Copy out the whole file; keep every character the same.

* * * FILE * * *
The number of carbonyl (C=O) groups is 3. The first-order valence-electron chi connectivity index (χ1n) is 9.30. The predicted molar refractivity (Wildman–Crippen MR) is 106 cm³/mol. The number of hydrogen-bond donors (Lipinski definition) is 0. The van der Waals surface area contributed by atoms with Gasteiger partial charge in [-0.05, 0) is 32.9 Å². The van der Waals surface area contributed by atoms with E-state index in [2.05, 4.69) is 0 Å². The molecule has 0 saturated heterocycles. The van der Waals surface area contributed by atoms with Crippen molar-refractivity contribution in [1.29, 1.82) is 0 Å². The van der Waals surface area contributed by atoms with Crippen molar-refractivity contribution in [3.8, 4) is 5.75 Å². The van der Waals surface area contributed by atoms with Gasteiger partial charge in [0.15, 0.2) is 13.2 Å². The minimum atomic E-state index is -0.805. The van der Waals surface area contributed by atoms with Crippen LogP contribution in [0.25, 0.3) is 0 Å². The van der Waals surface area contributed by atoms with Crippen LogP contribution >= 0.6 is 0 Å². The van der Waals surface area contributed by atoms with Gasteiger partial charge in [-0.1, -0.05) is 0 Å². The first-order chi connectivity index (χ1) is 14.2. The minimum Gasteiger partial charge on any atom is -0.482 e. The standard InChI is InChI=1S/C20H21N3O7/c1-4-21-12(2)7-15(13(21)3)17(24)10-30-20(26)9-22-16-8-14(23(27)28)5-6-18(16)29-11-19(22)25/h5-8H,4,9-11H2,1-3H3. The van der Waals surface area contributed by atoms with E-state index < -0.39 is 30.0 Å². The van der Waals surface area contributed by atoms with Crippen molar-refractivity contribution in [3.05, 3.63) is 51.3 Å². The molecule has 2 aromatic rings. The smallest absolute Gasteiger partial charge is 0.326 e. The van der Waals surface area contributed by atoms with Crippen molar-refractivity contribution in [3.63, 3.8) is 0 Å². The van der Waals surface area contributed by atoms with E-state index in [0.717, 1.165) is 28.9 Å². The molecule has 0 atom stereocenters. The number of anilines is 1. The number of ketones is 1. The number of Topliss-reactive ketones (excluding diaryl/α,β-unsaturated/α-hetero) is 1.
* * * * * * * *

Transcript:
The number of carbonyl (C=O) groups is 3. The first-order valence-electron chi connectivity index (χ1n) is 9.30. The predicted molar refractivity (Wildman–Crippen MR) is 106 cm³/mol. The number of hydrogen-bond donors (Lipinski definition) is 0. The van der Waals surface area contributed by atoms with Gasteiger partial charge in [-0.05, 0) is 32.9 Å². The van der Waals surface area contributed by atoms with E-state index in [2.05, 4.69) is 0 Å². The molecule has 0 saturated heterocycles. The van der Waals surface area contributed by atoms with Crippen molar-refractivity contribution in [1.29, 1.82) is 0 Å². The van der Waals surface area contributed by atoms with Crippen molar-refractivity contribution in [3.8, 4) is 5.75 Å². The van der Waals surface area contributed by atoms with Gasteiger partial charge in [0.15, 0.2) is 13.2 Å². The minimum atomic E-state index is -0.805. The van der Waals surface area contributed by atoms with Crippen LogP contribution in [0.25, 0.3) is 0 Å². The van der Waals surface area contributed by atoms with Crippen LogP contribution >= 0.6 is 0 Å². The van der Waals surface area contributed by atoms with Gasteiger partial charge in [-0.1, -0.05) is 0 Å². The first-order chi connectivity index (χ1) is 14.2. The minimum Gasteiger partial charge on any atom is -0.482 e. The standard InChI is InChI=1S/C20H21N3O7/c1-4-21-12(2)7-15(13(21)3)17(24)10-30-20(26)9-22-16-8-14(23(27)28)5-6-18(16)29-11-19(22)25/h5-8H,4,9-11H2,1-3H3. The van der Waals surface area contributed by atoms with E-state index < -0.39 is 30.0 Å². The van der Waals surface area contributed by atoms with Crippen molar-refractivity contribution in [3.05, 3.63) is 51.3 Å². The molecule has 2 aromatic rings. The smallest absolute Gasteiger partial charge is 0.326 e. The van der Waals surface area contributed by atoms with Crippen molar-refractivity contribution in [3.63, 3.8) is 0 Å². The van der Waals surface area contributed by atoms with E-state index in [0.717, 1.165) is 28.9 Å². The molecule has 0 atom stereocenters. The number of anilines is 1. The number of ketones is 1. The number of Topliss-reactive ketones (excluding diaryl/α,β-unsaturated/α-hetero) is 1.